On this day, September 28th, 1066, Duke William “The Bastard” of Normandy – so called because he was the illegitimate son of his father – landed in Pevensey, Sussex, to begin the Norman Conquest of England. Two weeks later, he would meet King Harold in a battle at Hastings, and change his nickname from “The Bastard” to “The Conqueror”.
William’s claim to the English Throne was disputed. He claimed that he had been personally promised the throne by Edward the Confessor, who had died, childless, in January, but this is impossible to prove or disprove. The English earls moved to elect Harold Godwinson, earl of Essex, the most powerful noble in England. But Harold had no blood claim to the crown.
Harold now faced two claimants: William, and Harald Hardrada (hard-ruler) King of Norway. The Norwegian King claimed the throne on the basis of a century old agreement between the Kings of England and Norway that if either died without an heir, the other would inherit both Kingdoms.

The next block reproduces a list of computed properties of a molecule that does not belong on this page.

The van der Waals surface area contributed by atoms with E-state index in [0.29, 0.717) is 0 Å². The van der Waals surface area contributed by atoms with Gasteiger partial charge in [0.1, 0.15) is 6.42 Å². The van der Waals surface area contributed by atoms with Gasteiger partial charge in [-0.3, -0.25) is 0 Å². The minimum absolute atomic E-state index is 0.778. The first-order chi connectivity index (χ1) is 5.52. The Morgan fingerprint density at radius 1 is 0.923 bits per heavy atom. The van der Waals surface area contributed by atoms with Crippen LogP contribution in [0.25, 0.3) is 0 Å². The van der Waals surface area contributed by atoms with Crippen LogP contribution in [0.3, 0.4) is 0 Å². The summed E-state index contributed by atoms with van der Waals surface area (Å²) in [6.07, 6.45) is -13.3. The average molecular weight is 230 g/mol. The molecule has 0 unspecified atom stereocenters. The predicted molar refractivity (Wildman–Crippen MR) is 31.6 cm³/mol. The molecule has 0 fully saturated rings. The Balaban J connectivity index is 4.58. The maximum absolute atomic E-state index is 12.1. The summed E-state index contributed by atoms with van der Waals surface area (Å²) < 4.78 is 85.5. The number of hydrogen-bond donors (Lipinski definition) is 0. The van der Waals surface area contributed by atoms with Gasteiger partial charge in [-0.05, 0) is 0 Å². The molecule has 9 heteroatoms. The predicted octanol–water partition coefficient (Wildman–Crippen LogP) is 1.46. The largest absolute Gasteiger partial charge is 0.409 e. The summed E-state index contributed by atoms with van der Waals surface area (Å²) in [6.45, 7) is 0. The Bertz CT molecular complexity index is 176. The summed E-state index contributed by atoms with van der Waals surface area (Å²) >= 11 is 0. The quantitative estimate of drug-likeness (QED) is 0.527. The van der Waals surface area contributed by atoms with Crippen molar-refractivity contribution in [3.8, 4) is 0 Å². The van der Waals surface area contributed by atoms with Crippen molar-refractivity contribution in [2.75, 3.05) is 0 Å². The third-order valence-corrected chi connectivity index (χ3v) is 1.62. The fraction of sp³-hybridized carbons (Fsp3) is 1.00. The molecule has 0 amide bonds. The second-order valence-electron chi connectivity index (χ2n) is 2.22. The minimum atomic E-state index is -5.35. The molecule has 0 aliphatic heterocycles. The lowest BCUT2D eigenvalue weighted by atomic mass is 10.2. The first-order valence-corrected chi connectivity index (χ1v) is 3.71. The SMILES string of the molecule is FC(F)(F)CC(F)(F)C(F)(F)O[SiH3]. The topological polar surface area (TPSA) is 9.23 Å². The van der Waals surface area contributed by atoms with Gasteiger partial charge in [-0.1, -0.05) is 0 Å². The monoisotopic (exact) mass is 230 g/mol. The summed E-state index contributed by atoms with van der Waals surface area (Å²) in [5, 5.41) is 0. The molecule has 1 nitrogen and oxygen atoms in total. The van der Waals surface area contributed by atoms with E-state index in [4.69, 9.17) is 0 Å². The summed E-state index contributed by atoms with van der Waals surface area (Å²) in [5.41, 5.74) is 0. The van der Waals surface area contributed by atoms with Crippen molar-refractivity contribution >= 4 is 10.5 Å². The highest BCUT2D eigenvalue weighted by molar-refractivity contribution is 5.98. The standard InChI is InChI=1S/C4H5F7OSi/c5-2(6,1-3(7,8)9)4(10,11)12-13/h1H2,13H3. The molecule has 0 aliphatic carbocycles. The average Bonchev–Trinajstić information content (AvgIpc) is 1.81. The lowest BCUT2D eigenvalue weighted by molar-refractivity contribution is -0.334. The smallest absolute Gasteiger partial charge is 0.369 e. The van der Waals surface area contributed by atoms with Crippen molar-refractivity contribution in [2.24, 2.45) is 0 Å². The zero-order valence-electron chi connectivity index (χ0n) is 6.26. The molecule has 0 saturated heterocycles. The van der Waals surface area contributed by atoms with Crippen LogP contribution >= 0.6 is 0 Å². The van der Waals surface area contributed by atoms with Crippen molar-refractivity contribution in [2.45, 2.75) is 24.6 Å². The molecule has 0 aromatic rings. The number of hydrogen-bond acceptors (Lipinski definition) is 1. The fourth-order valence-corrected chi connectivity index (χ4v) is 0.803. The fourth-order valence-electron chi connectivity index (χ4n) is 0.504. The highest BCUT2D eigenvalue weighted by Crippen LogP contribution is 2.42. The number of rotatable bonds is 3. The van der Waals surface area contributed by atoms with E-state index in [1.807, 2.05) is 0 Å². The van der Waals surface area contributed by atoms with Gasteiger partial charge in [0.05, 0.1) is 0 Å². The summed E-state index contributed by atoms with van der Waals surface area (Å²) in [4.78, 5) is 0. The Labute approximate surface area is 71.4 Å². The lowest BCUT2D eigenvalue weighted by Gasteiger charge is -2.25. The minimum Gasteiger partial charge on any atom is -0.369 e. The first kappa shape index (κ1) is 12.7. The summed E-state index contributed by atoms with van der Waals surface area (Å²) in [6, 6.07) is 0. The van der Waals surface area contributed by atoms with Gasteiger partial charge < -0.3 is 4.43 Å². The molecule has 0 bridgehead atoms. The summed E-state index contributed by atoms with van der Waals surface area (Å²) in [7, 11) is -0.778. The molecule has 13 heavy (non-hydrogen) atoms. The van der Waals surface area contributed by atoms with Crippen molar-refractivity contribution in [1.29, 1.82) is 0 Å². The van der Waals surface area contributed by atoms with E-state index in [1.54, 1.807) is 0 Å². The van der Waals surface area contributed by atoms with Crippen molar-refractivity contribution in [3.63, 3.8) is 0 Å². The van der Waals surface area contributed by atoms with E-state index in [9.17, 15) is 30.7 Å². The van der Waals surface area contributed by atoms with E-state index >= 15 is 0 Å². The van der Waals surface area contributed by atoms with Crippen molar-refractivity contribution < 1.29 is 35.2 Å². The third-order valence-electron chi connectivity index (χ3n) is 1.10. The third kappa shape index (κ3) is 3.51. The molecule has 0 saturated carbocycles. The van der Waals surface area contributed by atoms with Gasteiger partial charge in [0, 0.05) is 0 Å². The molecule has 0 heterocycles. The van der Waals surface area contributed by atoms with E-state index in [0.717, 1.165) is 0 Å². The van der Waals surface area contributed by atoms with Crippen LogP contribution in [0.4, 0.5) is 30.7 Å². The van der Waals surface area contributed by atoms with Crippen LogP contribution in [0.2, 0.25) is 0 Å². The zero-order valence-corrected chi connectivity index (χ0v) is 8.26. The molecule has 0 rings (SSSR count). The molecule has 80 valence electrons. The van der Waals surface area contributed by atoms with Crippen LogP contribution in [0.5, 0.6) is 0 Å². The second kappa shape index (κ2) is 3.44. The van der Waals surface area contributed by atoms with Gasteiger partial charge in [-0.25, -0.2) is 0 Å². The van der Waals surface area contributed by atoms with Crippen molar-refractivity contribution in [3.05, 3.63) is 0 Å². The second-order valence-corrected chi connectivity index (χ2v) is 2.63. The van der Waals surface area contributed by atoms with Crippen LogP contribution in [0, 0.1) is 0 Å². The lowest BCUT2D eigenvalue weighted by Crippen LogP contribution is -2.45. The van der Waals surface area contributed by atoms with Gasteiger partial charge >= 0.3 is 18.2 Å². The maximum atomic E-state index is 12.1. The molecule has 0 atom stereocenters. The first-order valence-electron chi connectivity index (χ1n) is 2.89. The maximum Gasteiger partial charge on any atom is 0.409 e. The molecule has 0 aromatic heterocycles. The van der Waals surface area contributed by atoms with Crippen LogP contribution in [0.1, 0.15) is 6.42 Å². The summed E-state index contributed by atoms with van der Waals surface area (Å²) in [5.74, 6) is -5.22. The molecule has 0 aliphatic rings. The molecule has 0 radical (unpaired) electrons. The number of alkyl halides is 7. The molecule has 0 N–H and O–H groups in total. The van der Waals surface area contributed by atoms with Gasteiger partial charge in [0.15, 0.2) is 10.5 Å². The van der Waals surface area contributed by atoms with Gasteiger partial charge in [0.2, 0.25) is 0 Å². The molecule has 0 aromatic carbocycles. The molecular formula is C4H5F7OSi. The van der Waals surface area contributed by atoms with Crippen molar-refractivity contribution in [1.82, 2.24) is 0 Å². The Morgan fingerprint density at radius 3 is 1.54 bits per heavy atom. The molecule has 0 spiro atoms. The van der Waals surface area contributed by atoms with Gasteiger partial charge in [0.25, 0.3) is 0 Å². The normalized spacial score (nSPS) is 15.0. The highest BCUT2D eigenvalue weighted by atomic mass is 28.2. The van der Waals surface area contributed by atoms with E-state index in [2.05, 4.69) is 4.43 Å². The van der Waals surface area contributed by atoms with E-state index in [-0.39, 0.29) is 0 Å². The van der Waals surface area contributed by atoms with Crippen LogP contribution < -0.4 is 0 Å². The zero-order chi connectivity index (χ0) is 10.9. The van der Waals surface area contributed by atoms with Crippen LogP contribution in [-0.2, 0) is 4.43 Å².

As William landed in Sussex, Harold of England was in the North of England, fighting, and killing, the Norwegian King. He had won a great victory, but at the cost of much of his army. William, meanwhile, was freshly landed, with six thousand Norman soldiers, and the backing of Pope Alexander, who endorsed the Norman claim to England.
The war was short, and ended with a single battle.
William the Conqueror’s line would go on to rule England, Ireland, Scotland, Wales, and large parts of France over the next millennium. Much of Ireland came under Norman rule, and many Irish families today can trace their lineage to the Normans.
Queen Elizabeth II of England is his 27th great granddaughter.
Interestingly, William himself is a direct descendant of the viking Rollo, who conquered Normandy in the 800’s, meaning that the present Queen of England is at least part viking.